Citing “financial losses from the Medicaid managed-care business line,” Health Alliance announced last July that it would pull out of the state’s managed-care program effective Dec. 31.
In the six-county area — with Sangamon County home to 15,200 Molina members — Molina was the only remaining Medicaid managed-care provider.
The decision by Healthcare and Family Services to remove Molina’s members and remove Molina as a provider for the six-county region came because Molina’s network in these counties “was not meeting department standards for beneficiary access,” Hoffman said.
With only one provider, Molina members, by law, had the option to leave and transfer to fee-for-service Medicaid, Hoffman said. But Lausen said state officials didn’t make it clear to the public that Molina members had the option to transfer to traditional Medicaid by notifying the state.
Hospital Sisters Health System doctors and hospitals, including HSHS St. John’s Hospital, withdrew from Molina’s network Dec. 31 because of “ongoing and unresolved issues around medical management, claims payments and credential of physicians,” HSHS spokeswoman Catie Sheehan said. But if Molina members show up at HSHS sites seeking care, they won’t be turned away, she said.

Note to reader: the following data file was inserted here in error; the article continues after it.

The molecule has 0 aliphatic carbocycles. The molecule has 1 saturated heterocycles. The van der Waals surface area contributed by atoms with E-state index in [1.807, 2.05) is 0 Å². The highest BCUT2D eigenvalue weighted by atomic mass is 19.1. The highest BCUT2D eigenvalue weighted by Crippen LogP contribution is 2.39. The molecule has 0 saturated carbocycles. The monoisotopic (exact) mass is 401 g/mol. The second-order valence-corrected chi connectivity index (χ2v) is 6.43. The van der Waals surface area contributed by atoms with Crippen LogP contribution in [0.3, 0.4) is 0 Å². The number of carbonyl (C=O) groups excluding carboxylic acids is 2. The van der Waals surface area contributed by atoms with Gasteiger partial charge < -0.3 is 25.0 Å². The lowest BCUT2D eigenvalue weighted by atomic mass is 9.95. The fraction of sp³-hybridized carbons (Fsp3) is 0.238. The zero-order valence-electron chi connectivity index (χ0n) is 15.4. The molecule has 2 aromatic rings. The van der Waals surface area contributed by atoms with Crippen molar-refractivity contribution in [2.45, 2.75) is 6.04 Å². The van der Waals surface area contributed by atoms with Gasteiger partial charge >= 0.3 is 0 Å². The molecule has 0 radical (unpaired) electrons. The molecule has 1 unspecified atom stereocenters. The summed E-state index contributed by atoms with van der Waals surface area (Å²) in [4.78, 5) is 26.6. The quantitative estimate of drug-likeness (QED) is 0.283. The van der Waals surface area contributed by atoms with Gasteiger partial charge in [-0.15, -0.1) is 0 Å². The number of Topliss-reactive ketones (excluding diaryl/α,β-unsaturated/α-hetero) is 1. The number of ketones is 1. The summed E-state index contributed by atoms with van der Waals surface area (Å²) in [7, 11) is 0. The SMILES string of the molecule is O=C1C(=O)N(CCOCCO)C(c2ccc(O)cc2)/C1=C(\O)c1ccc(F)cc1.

Memorial Health System, including Memorial Medical Center and Memorial Physician Services, had planned to drop out of Molina’s network April 17 for similar reasons, according to Scott Kiriakos, senior vice president for clinical integration.
“At its peak, we had approximately $28.7 million in billed charges rejected by Molina,” Kiriakos said. “On a percentage basis, claims rejected by Molina were as high as 11 percent, the highest total of any managed-care plan we contract with.”
After Friday’s announcement, Memorial and Molina agreed to extend the health system’s participation through April 30, Memorial spokesman Michael Leathers said.
“This will allow for a seamless transition of Molina members back into traditional Medicaid,” he said.
Memorial Health System Chief Executive Officer Edgar Curtis said his not-for-profit organization backs the state’s efforts to save money on the state-federal Medicaid program through managed care. “We just need a responsible company” to work with, he said.
Asked to comment on the problems hospitals and doctors were having getting paid by Molina, Smith said: “The introduction of managed-care programs in Illinois was complex and resulted in initial implementation issues. As a company with demonstrated success in managed care, we worked consistently with local providers for months to reach an agreement. However, certain hospitals still moved forward in terminating their contracts with Molina.”
If Molina members need help finding a doctor in the Medicaid fee-for-service system, the company asks that they call Illinois Connect toll free at (877) 912-1999.
— Contact Dean Olsen: email@example.com, 788-1543, twitter.com/DeanOlsenSJR.
Medicaid beneficiaries in Molina Healthcare’s network by county
Source: Illinois Department of Healthcare and Family Services